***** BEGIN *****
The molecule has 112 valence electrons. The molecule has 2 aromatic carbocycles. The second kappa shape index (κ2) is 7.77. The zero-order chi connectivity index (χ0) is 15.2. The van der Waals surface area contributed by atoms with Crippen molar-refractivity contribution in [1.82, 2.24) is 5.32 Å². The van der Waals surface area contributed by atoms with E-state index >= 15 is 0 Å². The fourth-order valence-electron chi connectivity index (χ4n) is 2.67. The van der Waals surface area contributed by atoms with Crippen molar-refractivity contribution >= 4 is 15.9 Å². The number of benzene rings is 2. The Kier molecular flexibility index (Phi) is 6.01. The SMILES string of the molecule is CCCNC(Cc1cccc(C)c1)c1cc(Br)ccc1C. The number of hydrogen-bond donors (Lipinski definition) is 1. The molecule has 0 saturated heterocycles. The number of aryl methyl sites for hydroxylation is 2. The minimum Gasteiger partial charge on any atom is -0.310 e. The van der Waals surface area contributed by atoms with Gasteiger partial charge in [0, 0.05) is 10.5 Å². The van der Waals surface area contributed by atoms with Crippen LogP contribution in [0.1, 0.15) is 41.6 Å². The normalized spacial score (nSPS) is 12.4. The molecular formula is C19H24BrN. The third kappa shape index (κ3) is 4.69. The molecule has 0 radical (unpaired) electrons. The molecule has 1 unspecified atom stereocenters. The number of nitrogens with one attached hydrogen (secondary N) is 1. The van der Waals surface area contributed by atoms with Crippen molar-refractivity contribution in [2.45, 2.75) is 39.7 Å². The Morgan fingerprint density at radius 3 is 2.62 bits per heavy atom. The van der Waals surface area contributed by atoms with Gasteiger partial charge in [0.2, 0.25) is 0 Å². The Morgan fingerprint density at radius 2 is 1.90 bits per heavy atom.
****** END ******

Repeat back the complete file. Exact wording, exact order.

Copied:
The molecule has 112 valence electrons. The molecule has 2 aromatic carbocycles. The second kappa shape index (κ2) is 7.77. The zero-order chi connectivity index (χ0) is 15.2. The van der Waals surface area contributed by atoms with Crippen molar-refractivity contribution in [1.82, 2.24) is 5.32 Å². The van der Waals surface area contributed by atoms with E-state index >= 15 is 0 Å². The fourth-order valence-electron chi connectivity index (χ4n) is 2.67. The van der Waals surface area contributed by atoms with Crippen molar-refractivity contribution >= 4 is 15.9 Å². The number of benzene rings is 2. The Kier molecular flexibility index (Phi) is 6.01. The SMILES string of the molecule is CCCNC(Cc1cccc(C)c1)c1cc(Br)ccc1C. The number of hydrogen-bond donors (Lipinski definition) is 1. The molecule has 0 saturated heterocycles. The number of aryl methyl sites for hydroxylation is 2. The minimum Gasteiger partial charge on any atom is -0.310 e. The van der Waals surface area contributed by atoms with Gasteiger partial charge in [0, 0.05) is 10.5 Å². The van der Waals surface area contributed by atoms with Crippen LogP contribution in [0.1, 0.15) is 41.6 Å². The normalized spacial score (nSPS) is 12.4. The molecular formula is C19H24BrN. The third kappa shape index (κ3) is 4.69. The molecule has 0 radical (unpaired) electrons. The molecule has 1 unspecified atom stereocenters. The number of nitrogens with one attached hydrogen (secondary N) is 1. The van der Waals surface area contributed by atoms with Crippen molar-refractivity contribution in [2.45, 2.75) is 39.7 Å². The Morgan fingerprint density at radius 3 is 2.62 bits per heavy atom. The van der Waals surface area contributed by atoms with Gasteiger partial charge in [0.2, 0.25) is 0 Å². The Morgan fingerprint density at radius 2 is 1.90 bits per heavy atom.